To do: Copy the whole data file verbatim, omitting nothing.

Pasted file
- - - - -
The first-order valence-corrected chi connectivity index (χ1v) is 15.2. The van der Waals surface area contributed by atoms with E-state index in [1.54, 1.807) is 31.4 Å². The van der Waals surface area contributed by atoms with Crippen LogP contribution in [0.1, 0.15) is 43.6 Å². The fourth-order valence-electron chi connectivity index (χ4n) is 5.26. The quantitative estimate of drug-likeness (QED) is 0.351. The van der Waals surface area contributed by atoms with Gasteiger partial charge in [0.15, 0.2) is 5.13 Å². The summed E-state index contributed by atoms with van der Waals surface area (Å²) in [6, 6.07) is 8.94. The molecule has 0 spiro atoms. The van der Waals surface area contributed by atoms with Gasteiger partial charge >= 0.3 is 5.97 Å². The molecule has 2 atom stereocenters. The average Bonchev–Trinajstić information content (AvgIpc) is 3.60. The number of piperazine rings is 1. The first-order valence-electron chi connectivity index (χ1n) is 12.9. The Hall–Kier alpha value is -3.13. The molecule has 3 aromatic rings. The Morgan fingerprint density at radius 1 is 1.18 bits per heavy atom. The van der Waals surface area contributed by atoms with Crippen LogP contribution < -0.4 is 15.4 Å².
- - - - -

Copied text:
The first-order valence-corrected chi connectivity index (χ1v) is 15.2. The van der Waals surface area contributed by atoms with E-state index in [1.54, 1.807) is 31.4 Å². The van der Waals surface area contributed by atoms with Crippen LogP contribution in [0.1, 0.15) is 43.6 Å². The fourth-order valence-electron chi connectivity index (χ4n) is 5.26. The quantitative estimate of drug-likeness (QED) is 0.351. The van der Waals surface area contributed by atoms with Gasteiger partial charge in [0.15, 0.2) is 5.13 Å². The summed E-state index contributed by atoms with van der Waals surface area (Å²) in [6, 6.07) is 8.94. The molecule has 0 spiro atoms. The van der Waals surface area contributed by atoms with Gasteiger partial charge >= 0.3 is 5.97 Å². The molecule has 2 atom stereocenters. The average Bonchev–Trinajstić information content (AvgIpc) is 3.60. The number of piperazine rings is 1. The first-order valence-electron chi connectivity index (χ1n) is 12.9. The Hall–Kier alpha value is -3.13. The molecule has 3 aromatic rings. The Morgan fingerprint density at radius 1 is 1.18 bits per heavy atom. The van der Waals surface area contributed by atoms with Crippen LogP contribution < -0.4 is 15.4 Å².